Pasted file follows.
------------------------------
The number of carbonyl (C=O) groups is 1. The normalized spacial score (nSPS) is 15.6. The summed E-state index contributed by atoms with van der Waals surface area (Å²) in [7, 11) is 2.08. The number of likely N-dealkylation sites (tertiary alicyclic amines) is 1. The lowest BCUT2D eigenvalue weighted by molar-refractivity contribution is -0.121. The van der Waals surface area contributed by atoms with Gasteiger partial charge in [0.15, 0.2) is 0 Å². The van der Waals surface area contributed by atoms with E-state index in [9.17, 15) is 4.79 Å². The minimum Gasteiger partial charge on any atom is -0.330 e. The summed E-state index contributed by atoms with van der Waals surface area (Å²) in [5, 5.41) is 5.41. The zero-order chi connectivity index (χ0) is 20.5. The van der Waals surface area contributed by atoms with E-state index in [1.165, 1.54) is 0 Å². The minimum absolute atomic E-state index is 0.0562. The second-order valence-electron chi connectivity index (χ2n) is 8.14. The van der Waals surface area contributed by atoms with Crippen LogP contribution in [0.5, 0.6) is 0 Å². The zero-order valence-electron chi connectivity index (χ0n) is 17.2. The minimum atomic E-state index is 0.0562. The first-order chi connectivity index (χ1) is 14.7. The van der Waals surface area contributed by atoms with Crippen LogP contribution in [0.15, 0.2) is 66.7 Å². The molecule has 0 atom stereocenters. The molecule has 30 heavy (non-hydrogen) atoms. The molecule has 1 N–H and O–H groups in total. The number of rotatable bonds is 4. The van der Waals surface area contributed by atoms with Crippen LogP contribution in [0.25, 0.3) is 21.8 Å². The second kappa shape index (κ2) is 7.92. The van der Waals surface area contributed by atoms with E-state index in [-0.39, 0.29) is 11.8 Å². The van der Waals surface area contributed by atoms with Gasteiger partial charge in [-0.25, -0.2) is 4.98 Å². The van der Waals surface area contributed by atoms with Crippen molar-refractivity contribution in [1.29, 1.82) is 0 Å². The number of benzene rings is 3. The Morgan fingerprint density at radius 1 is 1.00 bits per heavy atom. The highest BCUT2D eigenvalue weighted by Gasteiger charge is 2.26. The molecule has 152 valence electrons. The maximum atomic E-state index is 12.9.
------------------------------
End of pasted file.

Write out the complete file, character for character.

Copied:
The number of carbonyl (C=O) groups is 1. The normalized spacial score (nSPS) is 15.6. The summed E-state index contributed by atoms with van der Waals surface area (Å²) in [7, 11) is 2.08. The number of likely N-dealkylation sites (tertiary alicyclic amines) is 1. The lowest BCUT2D eigenvalue weighted by molar-refractivity contribution is -0.121. The van der Waals surface area contributed by atoms with Gasteiger partial charge in [0.15, 0.2) is 0 Å². The van der Waals surface area contributed by atoms with E-state index in [9.17, 15) is 4.79 Å². The minimum Gasteiger partial charge on any atom is -0.330 e. The summed E-state index contributed by atoms with van der Waals surface area (Å²) in [5, 5.41) is 5.41. The zero-order chi connectivity index (χ0) is 20.5. The van der Waals surface area contributed by atoms with E-state index in [1.165, 1.54) is 0 Å². The minimum absolute atomic E-state index is 0.0562. The second-order valence-electron chi connectivity index (χ2n) is 8.14. The van der Waals surface area contributed by atoms with Crippen LogP contribution in [0.5, 0.6) is 0 Å². The zero-order valence-electron chi connectivity index (χ0n) is 17.2. The minimum atomic E-state index is 0.0562. The first-order chi connectivity index (χ1) is 14.7. The van der Waals surface area contributed by atoms with Crippen LogP contribution in [0.15, 0.2) is 66.7 Å². The molecule has 0 atom stereocenters. The molecule has 30 heavy (non-hydrogen) atoms. The molecule has 1 N–H and O–H groups in total. The number of rotatable bonds is 4. The van der Waals surface area contributed by atoms with Crippen LogP contribution in [0.25, 0.3) is 21.8 Å². The second kappa shape index (κ2) is 7.92. The van der Waals surface area contributed by atoms with E-state index in [-0.39, 0.29) is 11.8 Å². The van der Waals surface area contributed by atoms with Gasteiger partial charge in [-0.25, -0.2) is 4.98 Å². The van der Waals surface area contributed by atoms with Crippen molar-refractivity contribution in [1.29, 1.82) is 0 Å². The number of benzene rings is 3. The Morgan fingerprint density at radius 1 is 1.00 bits per heavy atom. The highest BCUT2D eigenvalue weighted by Gasteiger charge is 2.26. The molecule has 152 valence electrons. The maximum atomic E-state index is 12.9.